Would you please tell us a little about yourself?
I grew up in a middle class family in a leafy suburb of Cleveland, Ohio in the 1960’s and early 70’s. Like a lot of artists I loved to draw as a kid, though in my family art was not considered a viable career option. Still, eventually I made it to the School of Art at the University of Michigan, and when I got there I felt like I had died and gone to heaven. I studied mostly painting and printmaking, and after graduating, I moved to New York. Once there, I was lucky to eventually fall into a day job doing graphic design at HBO. I pursued fine art on the side, making paintings and mixed media box constructions. I learned Photoshop on the job at HBO, which fairly quickly led to my long career in commercial photo-illustration, and eventually that led to my fine art photography.
How did you get started photography ?
I have always been drawn to photographic images (who isn’t?), but I have had very little traditional photographic training and I do not possess traditional darkroom skills. Until relatively recently, I would refer to myself as “an artist who uses photography” rather than a “photographer”, though now I am happy to use the label, “photographer”. When I was in art school, as I said, I studied mostly painting and printmaking, though I did a lot of photo etching and photo lithography. I only took one darkroom course, and I was not very good at it. But I always incorporated photographic images into my work, through photo printmaking or collage, using both my own personal images as well as found images. But it was not until Photoshop was introduced in the 1990’s that I had a “darkroom” that I felt comfortable with. By that time, I had been using a Macintosh for page layout and vector graphics for several years, so Photoshop came naturally to me, and seemed much more analogous to painting and printmaking than a traditional darkroom, which was good for me. After that, my photographic image making took off.
Did you have a mentor?
When I was in art school in Ann Arbor I was fortunate to study with the lithographer, Paul Stewart. Low-key and soft spoken, he was a serious thinker, and very good at pushing students to expand their aesthetic horizons, along with instilling in them a solid work ethic. He was also an avid photographer, more often than not incorporating his personal photographs into his lithographs, which also made an impression on me.
If you could spend a day with any other photographer living or from the past who would it be?
That is a tough one, but Julia Margaret Cameron is the first name to pop into my head. I have always loved the emotionality and sheer beauty of her work, and the more I have read about her the more my appreciation has grown.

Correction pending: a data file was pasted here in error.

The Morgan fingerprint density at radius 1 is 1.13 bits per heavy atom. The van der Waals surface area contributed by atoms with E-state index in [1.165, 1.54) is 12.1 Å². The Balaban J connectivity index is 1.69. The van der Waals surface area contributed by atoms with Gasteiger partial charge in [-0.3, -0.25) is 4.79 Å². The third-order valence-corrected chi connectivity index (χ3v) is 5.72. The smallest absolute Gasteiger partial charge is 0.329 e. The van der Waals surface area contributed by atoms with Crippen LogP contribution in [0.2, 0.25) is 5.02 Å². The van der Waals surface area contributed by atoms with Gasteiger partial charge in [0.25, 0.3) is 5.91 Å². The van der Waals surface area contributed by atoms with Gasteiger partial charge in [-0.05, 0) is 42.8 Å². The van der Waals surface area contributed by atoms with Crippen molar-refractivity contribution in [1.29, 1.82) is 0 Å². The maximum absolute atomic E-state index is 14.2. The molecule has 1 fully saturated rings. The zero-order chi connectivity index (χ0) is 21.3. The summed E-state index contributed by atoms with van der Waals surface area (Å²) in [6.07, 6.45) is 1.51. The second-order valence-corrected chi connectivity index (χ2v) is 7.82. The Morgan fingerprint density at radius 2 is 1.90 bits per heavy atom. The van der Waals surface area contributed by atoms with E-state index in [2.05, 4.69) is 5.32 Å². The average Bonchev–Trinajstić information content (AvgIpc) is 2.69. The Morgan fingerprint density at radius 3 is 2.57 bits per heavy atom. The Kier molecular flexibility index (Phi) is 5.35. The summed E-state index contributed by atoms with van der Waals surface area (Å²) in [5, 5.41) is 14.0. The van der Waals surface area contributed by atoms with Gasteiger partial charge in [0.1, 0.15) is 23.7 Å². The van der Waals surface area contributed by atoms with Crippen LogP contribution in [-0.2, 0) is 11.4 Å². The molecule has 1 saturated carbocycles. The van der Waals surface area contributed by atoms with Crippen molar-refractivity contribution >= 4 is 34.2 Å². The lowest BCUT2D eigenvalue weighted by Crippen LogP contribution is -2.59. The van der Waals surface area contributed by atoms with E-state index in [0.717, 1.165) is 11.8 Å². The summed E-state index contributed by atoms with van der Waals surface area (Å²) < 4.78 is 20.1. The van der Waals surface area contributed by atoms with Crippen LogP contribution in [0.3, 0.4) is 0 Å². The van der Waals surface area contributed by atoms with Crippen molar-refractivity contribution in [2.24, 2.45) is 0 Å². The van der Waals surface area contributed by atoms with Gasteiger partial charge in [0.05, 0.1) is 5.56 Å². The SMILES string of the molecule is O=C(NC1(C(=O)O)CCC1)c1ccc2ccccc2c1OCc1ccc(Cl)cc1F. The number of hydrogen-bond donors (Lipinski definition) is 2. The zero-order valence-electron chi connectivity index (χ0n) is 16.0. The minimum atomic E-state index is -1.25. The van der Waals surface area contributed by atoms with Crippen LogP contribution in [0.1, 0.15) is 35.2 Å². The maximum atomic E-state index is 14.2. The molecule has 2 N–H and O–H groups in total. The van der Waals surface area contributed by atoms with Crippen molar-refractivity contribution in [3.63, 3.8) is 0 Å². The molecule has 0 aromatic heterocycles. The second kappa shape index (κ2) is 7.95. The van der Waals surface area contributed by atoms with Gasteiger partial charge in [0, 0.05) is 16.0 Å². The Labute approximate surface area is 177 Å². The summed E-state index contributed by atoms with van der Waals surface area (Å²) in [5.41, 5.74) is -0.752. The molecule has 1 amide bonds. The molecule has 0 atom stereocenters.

Would you share with us an image (not your own) that has stayed with you over time.
After the “Invisible Man” by Ralph Ellison,”The Prologue” by Jeff Wall. For me, it is the most moving and imaginative example of the staged photography genre.
You make your photography by building entire worlds for your subjects to live in, how did that come about?
When I first moved to New York after art school in 1979, my very first job, before I started doing graphic design, was working in an architectural supply store. The model building materials there inspired me to begin a series of miniature “stage-set-like” box constructions. The tone of these was surreal, and a human presence was often suggested by collage or painted shadows, or sometimes an actual painted clay figure. The later box constructions each contained a completely enclosed scene that was viewed through a lens, and lit from the interior. Perhaps not surprisingly, many people told me these resembled antique cameras. I worked this way for most of the 1980’s.
Tell us what inspired Kazimierz?
My wife, Ewa, grew up in Krakow, Poland, immigrating to the U.S. as an adult. Visiting the city with her was my first trip to Eastern Europe. I was incredibly moved by the architecture much of it dating to gothic and renaissance times. Additionally, my own Jewish eastern European ancestors hailed from Warsaw and other nearby areas. So visiting the historical Jewish neighborhood of Kazimierz in Krakow inspired me deeply on both aesthetic and familial levels.
What do you hope people will take from these images?
As I imagine is the goal of most figurative photographers, I would like to kindle a sense of empathy for the characters I portray. Even though they belong to a particular community at a particular time in history, which I think is interesting in itself, in the end we all share the same passions, limitations, and struggles.
What challenges do you face as an artist?
I suppose the biggest challenge is finding the time, energy, and resources to make all the pictures I want to make. Going along with that is the financial uncertainty that is a daily reality for many artists. Additionally, I work very slowly, and as is typical of artists, I can be pretty hard on myself.
Is there one thing that you would like to tell people about your creative process ?
It is a long process, but I love all of the stages; the planning, the building and painting, lighting the scenes, photographing the models, even the post production.
What is next?
As I get older my work seems to be getting more and more personal. I am still working on the idea, but I am thinking my next project, while staying within my stylistic parameters, will be more explicitly autobiographical.
To learn more about Richard Tuschman visit his site at Richard Tuschman.
Thank you to the photographers that share their work with us.
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